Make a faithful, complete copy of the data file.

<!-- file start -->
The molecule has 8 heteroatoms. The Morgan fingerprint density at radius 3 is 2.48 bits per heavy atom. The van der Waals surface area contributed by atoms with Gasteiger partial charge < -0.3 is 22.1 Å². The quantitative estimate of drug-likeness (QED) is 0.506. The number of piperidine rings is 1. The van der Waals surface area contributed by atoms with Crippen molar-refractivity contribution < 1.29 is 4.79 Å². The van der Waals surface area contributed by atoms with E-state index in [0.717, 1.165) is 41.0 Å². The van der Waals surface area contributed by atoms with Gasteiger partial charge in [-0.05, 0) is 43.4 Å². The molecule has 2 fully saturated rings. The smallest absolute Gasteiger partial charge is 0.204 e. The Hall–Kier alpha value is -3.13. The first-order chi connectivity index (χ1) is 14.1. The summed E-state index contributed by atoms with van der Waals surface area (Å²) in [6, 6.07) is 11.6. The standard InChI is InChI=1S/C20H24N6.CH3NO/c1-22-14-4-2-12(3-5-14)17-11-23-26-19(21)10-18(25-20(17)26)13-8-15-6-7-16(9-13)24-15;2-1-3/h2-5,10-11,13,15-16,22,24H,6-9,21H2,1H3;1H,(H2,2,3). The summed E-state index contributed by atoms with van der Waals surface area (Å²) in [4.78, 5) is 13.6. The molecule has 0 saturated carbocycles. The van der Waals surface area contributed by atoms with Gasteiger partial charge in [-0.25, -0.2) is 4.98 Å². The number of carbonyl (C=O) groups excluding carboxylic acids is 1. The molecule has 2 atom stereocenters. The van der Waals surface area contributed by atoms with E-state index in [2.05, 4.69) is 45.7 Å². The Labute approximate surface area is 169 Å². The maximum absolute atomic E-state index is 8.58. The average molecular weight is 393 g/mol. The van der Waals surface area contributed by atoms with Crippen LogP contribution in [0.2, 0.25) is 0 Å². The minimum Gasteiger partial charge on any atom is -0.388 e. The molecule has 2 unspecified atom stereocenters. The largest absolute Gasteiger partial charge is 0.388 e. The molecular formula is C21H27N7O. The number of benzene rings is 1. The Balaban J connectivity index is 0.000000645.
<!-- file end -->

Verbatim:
The molecule has 8 heteroatoms. The Morgan fingerprint density at radius 3 is 2.48 bits per heavy atom. The van der Waals surface area contributed by atoms with Gasteiger partial charge < -0.3 is 22.1 Å². The quantitative estimate of drug-likeness (QED) is 0.506. The number of piperidine rings is 1. The van der Waals surface area contributed by atoms with Crippen molar-refractivity contribution < 1.29 is 4.79 Å². The van der Waals surface area contributed by atoms with E-state index in [0.717, 1.165) is 41.0 Å². The van der Waals surface area contributed by atoms with Gasteiger partial charge in [-0.05, 0) is 43.4 Å². The molecule has 2 fully saturated rings. The smallest absolute Gasteiger partial charge is 0.204 e. The Hall–Kier alpha value is -3.13. The first-order chi connectivity index (χ1) is 14.1. The summed E-state index contributed by atoms with van der Waals surface area (Å²) in [6, 6.07) is 11.6. The standard InChI is InChI=1S/C20H24N6.CH3NO/c1-22-14-4-2-12(3-5-14)17-11-23-26-19(21)10-18(25-20(17)26)13-8-15-6-7-16(9-13)24-15;2-1-3/h2-5,10-11,13,15-16,22,24H,6-9,21H2,1H3;1H,(H2,2,3). The summed E-state index contributed by atoms with van der Waals surface area (Å²) in [4.78, 5) is 13.6. The molecule has 0 saturated carbocycles. The van der Waals surface area contributed by atoms with Gasteiger partial charge in [-0.25, -0.2) is 4.98 Å². The number of carbonyl (C=O) groups excluding carboxylic acids is 1. The molecule has 2 atom stereocenters. The van der Waals surface area contributed by atoms with E-state index in [2.05, 4.69) is 45.7 Å². The Labute approximate surface area is 169 Å². The maximum absolute atomic E-state index is 8.58. The average molecular weight is 393 g/mol. The van der Waals surface area contributed by atoms with Crippen LogP contribution in [0.2, 0.25) is 0 Å². The minimum Gasteiger partial charge on any atom is -0.388 e. The molecule has 2 unspecified atom stereocenters. The largest absolute Gasteiger partial charge is 0.388 e. The molecular formula is C21H27N7O. The number of benzene rings is 1. The Balaban J connectivity index is 0.000000645.